Vermont labor laws set specific requirements and restrictions for employing minors. Minors aged 14 and 15 may work up to 18 hours per week during the school year, and no more than 3 hours per day on school days.
During the summer, they may work up to 40 hours per week, but no more than 8 hours per day. Minors aged 16 and 17 may work up to 30 hours per week during the school year, and 40 hours per week during the summer. There are also restrictions on the time of day and types of work minors can perform.
Vermont Unemployment Insurance Rates
Vermont unemployment insurance rates are determined by the employer’s experience rating, the size of the employer’s taxable payroll, and the state’s unemployment trust fund balance. Rates can range from 1.1% to 8.4% for experienced employers, with new employers typically paying a flat rate of 1% for the first two or three years. Employers are required to pay unemployment insurance taxes on the first $17,300 of each employee’s wages in 2021.
Vermont labor laws dictate that employers must pay their employees on a weekly or bi-weekly basis. Employers must also provide their employees with wage notices, which include the employee’s wage rate, hours worked, deductions, and the employer’s name, address, and telephone number.
Final Paychecks in Vermont (How Does it Work?)
Vermont labor laws require employers to issue a final paycheck to terminated employees within 72 hours of the termination.
For employees who resign voluntarily, the final paycheck must be provided on the next regularly scheduled payday or within a week of the employee’s resignation, whichever is sooner.
Do Employers Have to Pay Out PTO in Vermont?
Vermont labor laws do not require employers to pay out accrued but unused PTO (paid time off) upon an employee’s termination.
However, employers may be obligated to pay out unused PTO if it is stipulated in an employment contract, company policy, or collective bargaining agreement.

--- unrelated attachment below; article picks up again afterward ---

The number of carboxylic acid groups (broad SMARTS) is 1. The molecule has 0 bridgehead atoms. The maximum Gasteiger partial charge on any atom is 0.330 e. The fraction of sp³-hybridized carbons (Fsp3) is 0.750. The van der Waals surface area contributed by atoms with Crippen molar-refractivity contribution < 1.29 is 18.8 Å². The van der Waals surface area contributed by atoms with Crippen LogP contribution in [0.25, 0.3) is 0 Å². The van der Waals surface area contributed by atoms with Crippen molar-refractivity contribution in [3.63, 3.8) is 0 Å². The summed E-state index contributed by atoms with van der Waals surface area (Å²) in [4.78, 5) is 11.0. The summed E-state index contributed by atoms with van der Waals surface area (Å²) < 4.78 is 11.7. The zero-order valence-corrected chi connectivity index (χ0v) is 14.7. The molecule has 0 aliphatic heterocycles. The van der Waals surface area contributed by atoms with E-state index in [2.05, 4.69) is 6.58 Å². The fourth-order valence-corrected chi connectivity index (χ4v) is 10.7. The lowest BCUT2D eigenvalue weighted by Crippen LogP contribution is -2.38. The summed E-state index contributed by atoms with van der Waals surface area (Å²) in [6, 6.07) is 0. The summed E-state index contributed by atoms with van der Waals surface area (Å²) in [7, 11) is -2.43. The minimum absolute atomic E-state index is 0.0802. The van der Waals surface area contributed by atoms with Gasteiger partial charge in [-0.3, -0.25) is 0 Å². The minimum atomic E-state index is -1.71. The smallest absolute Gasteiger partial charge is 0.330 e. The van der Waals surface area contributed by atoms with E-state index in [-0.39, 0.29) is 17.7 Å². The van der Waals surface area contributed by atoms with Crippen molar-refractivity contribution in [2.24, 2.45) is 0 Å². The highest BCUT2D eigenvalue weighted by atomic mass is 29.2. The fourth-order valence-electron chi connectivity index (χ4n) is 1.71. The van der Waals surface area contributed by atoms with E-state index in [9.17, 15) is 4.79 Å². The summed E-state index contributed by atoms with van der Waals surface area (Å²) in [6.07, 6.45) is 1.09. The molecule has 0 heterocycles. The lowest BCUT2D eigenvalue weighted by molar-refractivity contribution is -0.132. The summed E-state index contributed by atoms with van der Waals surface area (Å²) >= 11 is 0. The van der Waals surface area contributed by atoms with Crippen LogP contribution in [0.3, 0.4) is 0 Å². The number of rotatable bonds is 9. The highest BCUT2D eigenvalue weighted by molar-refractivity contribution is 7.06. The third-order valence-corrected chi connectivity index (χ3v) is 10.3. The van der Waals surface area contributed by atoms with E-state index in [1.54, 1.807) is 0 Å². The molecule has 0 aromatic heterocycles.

Vermont Family & Medical Leave Laws
Vermont’s Parental and Family Leave Act (VPFLA) requires employers with 10 or more employees to provide up to 12 weeks of unpaid family or medical leave in a 12-month period for eligible employees. This leave can be used for the birth of a child, adoption or placement of a child for foster care, or for the serious illness of the employee or an immediate family member. Employers are also required to provide up to four hours of leave in any 30-day period for employees to attend town meetings.
Vermont Recordkeeping & Compliance
Vermont employers must maintain accurate records of employees’ wages, hours worked, and other employment-related information. These records must be kept for a minimum of three years. Employers must also comply with state and federal laws regarding drug testing, polygraph examinations, and background checks.
Vermont Vacation & Paid Time Off (PTO)
Vermont labor laws do not require employers to provide employees with paid vacation or PTO. However, many employers choose to offer these benefits as part of a competitive compensation package. Employers should establish clear policies regarding vacation and PTO accrual, usage, and payout upon termination to avoid potential misunderstandings and legal disputes.
Vermont Jury Duty & Military Leave